The non-profit has agreed to provide $1.4 million over three years to help students do research and share knowledge abroad, positioning them for success in a globalized world.

Posted on October 17, 2018

Alexander MacIntosh wanted to make occupational therapy less of a chore for people with cerebral palsy.

The third-year PhD student in bioengineering and biomedical engineering has helped design a video game – one that scrolls side-to-side like the classic Super Mario Bros. – for kids with cerebral palsy who are trying to improve function in a neglected hand.

Working abroad makes you much more aware

The player makes their character perform an action by opening the palm of their hand. They wear a smart arm band, which MacIntosh describes as a “Fitbit on steroids,” that tracks their movement and gives them feedback on how well they did.

MacIntosh was able to undertake his research in Toronto and in Paris during a year-long placement thanks in part to funding from Mitacs, a national non-profit that supports innovation in areas as diverse as child literacy and aerospace systems.

In France, MacIntosh says he learned to “navigate a different culture. “When you’re there, you learn who to talk to and how to talk to them, and learning those things and how it’s different is so important. It makes you much more aware of how to operate,” he says.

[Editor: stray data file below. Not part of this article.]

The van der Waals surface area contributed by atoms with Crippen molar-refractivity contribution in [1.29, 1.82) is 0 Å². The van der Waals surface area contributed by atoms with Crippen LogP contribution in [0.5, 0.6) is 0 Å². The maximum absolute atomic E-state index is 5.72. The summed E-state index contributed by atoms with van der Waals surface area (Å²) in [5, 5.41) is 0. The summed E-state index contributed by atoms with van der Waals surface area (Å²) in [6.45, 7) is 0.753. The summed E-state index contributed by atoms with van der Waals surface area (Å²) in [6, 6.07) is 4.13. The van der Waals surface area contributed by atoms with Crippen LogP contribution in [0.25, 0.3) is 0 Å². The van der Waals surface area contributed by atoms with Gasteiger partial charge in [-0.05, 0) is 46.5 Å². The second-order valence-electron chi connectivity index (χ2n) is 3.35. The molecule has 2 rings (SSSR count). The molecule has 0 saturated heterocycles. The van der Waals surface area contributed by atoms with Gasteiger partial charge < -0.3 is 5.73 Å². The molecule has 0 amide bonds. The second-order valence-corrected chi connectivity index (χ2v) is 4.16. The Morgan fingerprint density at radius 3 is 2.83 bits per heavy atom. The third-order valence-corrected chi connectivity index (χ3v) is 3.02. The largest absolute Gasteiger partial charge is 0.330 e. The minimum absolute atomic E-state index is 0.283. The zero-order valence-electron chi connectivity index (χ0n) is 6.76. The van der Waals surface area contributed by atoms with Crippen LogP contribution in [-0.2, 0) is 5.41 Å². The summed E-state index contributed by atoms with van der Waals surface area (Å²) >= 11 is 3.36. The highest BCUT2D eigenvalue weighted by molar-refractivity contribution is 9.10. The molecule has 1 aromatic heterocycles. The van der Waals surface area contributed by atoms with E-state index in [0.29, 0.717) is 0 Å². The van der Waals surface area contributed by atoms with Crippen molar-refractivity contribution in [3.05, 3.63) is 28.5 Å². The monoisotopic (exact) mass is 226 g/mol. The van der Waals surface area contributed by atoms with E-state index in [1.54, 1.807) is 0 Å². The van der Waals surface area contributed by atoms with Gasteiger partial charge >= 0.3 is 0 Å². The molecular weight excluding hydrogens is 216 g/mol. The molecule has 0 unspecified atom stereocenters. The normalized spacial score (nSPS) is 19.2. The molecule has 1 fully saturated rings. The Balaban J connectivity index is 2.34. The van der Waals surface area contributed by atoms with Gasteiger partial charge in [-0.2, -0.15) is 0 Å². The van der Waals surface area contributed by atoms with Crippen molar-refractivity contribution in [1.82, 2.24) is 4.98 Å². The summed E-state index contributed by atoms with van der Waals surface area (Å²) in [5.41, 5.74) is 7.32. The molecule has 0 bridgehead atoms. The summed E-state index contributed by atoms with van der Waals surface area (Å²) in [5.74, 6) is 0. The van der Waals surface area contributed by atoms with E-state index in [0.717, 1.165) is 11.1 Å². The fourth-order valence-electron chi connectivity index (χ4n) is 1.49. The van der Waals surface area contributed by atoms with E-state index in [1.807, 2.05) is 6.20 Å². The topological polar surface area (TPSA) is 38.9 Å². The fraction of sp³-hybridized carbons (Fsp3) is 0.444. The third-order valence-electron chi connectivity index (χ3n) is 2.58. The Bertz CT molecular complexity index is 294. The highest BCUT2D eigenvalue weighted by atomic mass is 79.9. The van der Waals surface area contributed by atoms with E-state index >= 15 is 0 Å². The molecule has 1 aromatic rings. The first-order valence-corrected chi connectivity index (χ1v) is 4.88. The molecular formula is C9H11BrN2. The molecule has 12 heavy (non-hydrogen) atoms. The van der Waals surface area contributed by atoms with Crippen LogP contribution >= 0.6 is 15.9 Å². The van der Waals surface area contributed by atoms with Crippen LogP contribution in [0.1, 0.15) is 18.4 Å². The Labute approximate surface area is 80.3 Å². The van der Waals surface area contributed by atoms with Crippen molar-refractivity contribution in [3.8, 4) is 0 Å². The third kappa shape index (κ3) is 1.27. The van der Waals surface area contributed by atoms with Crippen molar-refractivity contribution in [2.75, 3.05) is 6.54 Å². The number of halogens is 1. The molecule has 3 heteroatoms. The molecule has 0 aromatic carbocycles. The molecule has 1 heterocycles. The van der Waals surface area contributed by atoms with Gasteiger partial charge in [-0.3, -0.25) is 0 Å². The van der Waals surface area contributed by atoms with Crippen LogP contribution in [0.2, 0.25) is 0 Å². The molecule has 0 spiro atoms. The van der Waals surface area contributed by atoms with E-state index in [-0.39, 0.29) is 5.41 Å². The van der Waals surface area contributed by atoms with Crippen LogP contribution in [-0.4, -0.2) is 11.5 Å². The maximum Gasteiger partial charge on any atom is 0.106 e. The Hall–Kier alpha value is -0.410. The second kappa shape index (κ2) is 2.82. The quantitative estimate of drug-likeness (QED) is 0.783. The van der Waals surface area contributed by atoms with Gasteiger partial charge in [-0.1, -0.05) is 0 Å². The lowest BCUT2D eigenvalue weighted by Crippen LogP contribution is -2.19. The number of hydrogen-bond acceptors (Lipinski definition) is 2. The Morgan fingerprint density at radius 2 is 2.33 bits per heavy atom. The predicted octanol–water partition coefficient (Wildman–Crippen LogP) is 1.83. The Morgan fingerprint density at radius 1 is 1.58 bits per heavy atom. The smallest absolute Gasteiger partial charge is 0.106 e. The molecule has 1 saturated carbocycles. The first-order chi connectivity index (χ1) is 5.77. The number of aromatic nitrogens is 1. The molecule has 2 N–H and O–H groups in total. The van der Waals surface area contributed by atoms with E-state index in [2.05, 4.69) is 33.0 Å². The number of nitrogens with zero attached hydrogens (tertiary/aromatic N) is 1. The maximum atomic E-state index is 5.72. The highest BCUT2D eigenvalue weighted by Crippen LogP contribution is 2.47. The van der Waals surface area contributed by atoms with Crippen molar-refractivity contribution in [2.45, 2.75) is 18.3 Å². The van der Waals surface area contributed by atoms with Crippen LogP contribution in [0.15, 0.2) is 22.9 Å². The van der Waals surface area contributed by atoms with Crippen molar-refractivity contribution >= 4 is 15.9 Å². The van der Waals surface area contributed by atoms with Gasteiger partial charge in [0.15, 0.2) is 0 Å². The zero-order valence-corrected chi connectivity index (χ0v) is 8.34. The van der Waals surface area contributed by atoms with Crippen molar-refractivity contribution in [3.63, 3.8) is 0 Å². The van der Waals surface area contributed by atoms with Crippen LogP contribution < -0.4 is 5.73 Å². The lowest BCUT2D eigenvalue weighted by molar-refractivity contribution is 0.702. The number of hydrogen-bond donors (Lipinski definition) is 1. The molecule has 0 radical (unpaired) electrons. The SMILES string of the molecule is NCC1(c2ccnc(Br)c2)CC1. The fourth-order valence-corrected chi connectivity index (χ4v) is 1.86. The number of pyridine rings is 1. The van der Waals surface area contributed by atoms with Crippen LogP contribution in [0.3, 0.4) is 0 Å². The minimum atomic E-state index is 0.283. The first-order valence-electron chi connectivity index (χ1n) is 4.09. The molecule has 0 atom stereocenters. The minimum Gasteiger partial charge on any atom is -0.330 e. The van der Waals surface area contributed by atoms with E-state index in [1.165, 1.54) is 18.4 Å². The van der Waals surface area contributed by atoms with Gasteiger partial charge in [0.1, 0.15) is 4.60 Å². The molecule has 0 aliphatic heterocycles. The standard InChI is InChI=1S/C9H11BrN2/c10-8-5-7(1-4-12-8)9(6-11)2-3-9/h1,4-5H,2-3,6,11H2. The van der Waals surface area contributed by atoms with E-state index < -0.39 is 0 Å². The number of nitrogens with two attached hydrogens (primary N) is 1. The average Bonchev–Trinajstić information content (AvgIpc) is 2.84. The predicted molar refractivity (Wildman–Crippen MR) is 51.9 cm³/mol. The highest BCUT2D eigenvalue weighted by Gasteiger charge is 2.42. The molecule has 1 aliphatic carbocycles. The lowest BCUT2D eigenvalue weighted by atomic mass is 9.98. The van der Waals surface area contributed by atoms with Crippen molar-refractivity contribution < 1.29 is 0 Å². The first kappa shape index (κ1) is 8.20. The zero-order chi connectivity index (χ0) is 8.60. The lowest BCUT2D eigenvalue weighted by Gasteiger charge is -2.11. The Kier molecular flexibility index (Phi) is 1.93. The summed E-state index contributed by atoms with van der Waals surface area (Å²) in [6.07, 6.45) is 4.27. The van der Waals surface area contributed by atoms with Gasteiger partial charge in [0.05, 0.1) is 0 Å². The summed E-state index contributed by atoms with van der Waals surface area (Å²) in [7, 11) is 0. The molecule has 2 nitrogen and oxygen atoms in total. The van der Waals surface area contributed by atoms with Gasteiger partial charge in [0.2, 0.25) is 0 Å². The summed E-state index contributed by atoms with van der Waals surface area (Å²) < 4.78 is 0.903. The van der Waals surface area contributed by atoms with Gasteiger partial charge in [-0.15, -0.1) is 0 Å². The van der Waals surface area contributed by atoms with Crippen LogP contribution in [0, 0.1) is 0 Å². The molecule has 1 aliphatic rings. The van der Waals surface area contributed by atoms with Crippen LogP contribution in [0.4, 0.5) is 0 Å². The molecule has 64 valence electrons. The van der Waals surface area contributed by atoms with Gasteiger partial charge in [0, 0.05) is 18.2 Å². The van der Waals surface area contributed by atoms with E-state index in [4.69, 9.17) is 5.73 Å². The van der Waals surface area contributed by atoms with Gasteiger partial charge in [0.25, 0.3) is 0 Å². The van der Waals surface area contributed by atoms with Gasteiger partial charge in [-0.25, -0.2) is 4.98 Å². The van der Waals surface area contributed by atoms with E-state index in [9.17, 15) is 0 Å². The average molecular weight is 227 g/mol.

Mitacs’ gift will assist 280 students with funding for international research exchanges

More University of Toronto students will soon be able to benefit from formative research opportunities abroad after U of T penned a three-year deal with Mitacs, who will provide about $1.4 million in funding for inbound and outbound students in any discipline.

Up to 200 U of T students at the undergraduate, graduate or post-doctoral level can apply for funding to take part in a research exchange abroad, which will be supervised by faculty at U of T and a partner university. At least 80 international students will receive funding from Mitacs and U of T to conduct research in Toronto.

Outbound students are eligible for $6,000 in funding for a research placement of at least 12 weeks, while inbound students will receive the same amount, with Mitacs providing $3,000 and U of T or a partner institution making up the difference.

The gift will build a global knowledge community and support student innovation

The agreement will help more U of T students acquire experience in pre-eminent labs and other research settings around the world, says Christopher Yip, associate vice-president of international partnerships. And incoming students will bring an array of cultural perspectives to campus, enriching the university experience for domestic students, he added.

“It really is about building a global community and experience for everyone,” he says. “What I’m particularly excited about is how the Mitacs support will nucleate new ideas and concepts by helping students move between different labs around the world.”

Christopher Yip, U of T’s associate vice-president of international partnerships, signs the funding agreement with Ridha Ben Mrad, Mitacs' chief research officer and associate academic director. Photo by Geoffrey Vendeville.